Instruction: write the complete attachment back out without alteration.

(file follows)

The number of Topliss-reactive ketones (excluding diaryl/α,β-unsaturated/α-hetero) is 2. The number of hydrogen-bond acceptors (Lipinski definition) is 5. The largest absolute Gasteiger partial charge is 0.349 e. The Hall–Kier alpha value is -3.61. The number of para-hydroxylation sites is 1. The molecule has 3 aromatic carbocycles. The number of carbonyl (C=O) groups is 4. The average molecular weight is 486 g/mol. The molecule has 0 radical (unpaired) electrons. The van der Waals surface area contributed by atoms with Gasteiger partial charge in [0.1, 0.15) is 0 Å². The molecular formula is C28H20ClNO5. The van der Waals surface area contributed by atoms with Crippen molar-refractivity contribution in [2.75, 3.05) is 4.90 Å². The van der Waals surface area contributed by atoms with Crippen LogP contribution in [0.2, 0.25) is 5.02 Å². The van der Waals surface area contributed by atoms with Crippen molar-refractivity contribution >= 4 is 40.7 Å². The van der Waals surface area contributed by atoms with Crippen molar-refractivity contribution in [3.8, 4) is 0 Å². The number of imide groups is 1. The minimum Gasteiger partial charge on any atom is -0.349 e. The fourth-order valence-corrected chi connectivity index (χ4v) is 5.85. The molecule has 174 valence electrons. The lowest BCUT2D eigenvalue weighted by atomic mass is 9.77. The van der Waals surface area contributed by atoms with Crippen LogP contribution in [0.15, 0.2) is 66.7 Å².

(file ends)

The number of Topliss-reactive ketones (excluding diaryl/α,β-unsaturated/α-hetero) is 2. The number of hydrogen-bond acceptors (Lipinski definition) is 5. The largest absolute Gasteiger partial charge is 0.349 e. The Hall–Kier alpha value is -3.61. The number of para-hydroxylation sites is 1. The molecule has 3 aromatic carbocycles. The number of carbonyl (C=O) groups is 4. The average molecular weight is 486 g/mol. The molecule has 0 radical (unpaired) electrons. The van der Waals surface area contributed by atoms with Gasteiger partial charge in [0.1, 0.15) is 0 Å². The molecular formula is C28H20ClNO5. The van der Waals surface area contributed by atoms with Crippen molar-refractivity contribution in [2.75, 3.05) is 4.90 Å². The van der Waals surface area contributed by atoms with Crippen LogP contribution in [0.2, 0.25) is 5.02 Å². The van der Waals surface area contributed by atoms with Crippen molar-refractivity contribution >= 4 is 40.7 Å². The van der Waals surface area contributed by atoms with Crippen molar-refractivity contribution in [3.8, 4) is 0 Å². The number of imide groups is 1. The minimum Gasteiger partial charge on any atom is -0.349 e. The fourth-order valence-corrected chi connectivity index (χ4v) is 5.85. The molecule has 174 valence electrons. The lowest BCUT2D eigenvalue weighted by atomic mass is 9.77. The van der Waals surface area contributed by atoms with Crippen LogP contribution in [0.15, 0.2) is 66.7 Å².